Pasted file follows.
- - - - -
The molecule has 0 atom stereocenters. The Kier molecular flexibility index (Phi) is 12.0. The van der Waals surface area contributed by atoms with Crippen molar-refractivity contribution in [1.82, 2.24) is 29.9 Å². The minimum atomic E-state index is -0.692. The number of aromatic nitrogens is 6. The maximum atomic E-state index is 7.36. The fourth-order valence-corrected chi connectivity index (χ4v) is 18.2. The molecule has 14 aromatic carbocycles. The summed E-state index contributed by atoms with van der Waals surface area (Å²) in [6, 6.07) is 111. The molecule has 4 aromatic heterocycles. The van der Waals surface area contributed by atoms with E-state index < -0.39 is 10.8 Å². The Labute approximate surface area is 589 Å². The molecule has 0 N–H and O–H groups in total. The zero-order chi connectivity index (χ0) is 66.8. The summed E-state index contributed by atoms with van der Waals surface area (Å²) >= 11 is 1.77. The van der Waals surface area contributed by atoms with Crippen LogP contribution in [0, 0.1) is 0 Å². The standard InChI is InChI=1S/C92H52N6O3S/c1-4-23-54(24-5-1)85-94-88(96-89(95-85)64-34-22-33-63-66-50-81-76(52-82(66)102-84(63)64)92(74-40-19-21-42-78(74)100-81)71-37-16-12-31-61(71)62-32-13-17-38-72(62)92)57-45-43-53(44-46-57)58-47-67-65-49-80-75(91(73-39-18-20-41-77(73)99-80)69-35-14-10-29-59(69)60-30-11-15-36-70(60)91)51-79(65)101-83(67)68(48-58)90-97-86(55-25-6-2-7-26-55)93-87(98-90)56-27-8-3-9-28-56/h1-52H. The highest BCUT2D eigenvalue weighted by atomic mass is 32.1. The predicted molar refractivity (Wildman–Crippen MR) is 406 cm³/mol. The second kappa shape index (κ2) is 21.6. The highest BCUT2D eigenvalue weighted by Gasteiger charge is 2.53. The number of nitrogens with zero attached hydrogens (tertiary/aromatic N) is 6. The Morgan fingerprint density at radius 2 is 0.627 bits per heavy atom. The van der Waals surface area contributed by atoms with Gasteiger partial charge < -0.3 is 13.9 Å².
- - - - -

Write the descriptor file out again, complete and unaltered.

The molecule has 0 atom stereocenters. The Kier molecular flexibility index (Phi) is 12.0. The van der Waals surface area contributed by atoms with Crippen molar-refractivity contribution in [1.82, 2.24) is 29.9 Å². The minimum atomic E-state index is -0.692. The number of aromatic nitrogens is 6. The maximum atomic E-state index is 7.36. The fourth-order valence-corrected chi connectivity index (χ4v) is 18.2. The molecule has 14 aromatic carbocycles. The summed E-state index contributed by atoms with van der Waals surface area (Å²) in [6, 6.07) is 111. The molecule has 4 aromatic heterocycles. The van der Waals surface area contributed by atoms with E-state index < -0.39 is 10.8 Å². The Labute approximate surface area is 589 Å². The molecule has 0 N–H and O–H groups in total. The zero-order chi connectivity index (χ0) is 66.8. The summed E-state index contributed by atoms with van der Waals surface area (Å²) >= 11 is 1.77. The van der Waals surface area contributed by atoms with Crippen LogP contribution in [0, 0.1) is 0 Å². The standard InChI is InChI=1S/C92H52N6O3S/c1-4-23-54(24-5-1)85-94-88(96-89(95-85)64-34-22-33-63-66-50-81-76(52-82(66)102-84(63)64)92(74-40-19-21-42-78(74)100-81)71-37-16-12-31-61(71)62-32-13-17-38-72(62)92)57-45-43-53(44-46-57)58-47-67-65-49-80-75(91(73-39-18-20-41-77(73)99-80)69-35-14-10-29-59(69)60-30-11-15-36-70(60)91)51-79(65)101-83(67)68(48-58)90-97-86(55-25-6-2-7-26-55)93-87(98-90)56-27-8-3-9-28-56/h1-52H. The highest BCUT2D eigenvalue weighted by atomic mass is 32.1. The predicted molar refractivity (Wildman–Crippen MR) is 406 cm³/mol. The second kappa shape index (κ2) is 21.6. The highest BCUT2D eigenvalue weighted by Gasteiger charge is 2.53. The number of nitrogens with zero attached hydrogens (tertiary/aromatic N) is 6. The Morgan fingerprint density at radius 2 is 0.627 bits per heavy atom. The van der Waals surface area contributed by atoms with Gasteiger partial charge < -0.3 is 13.9 Å².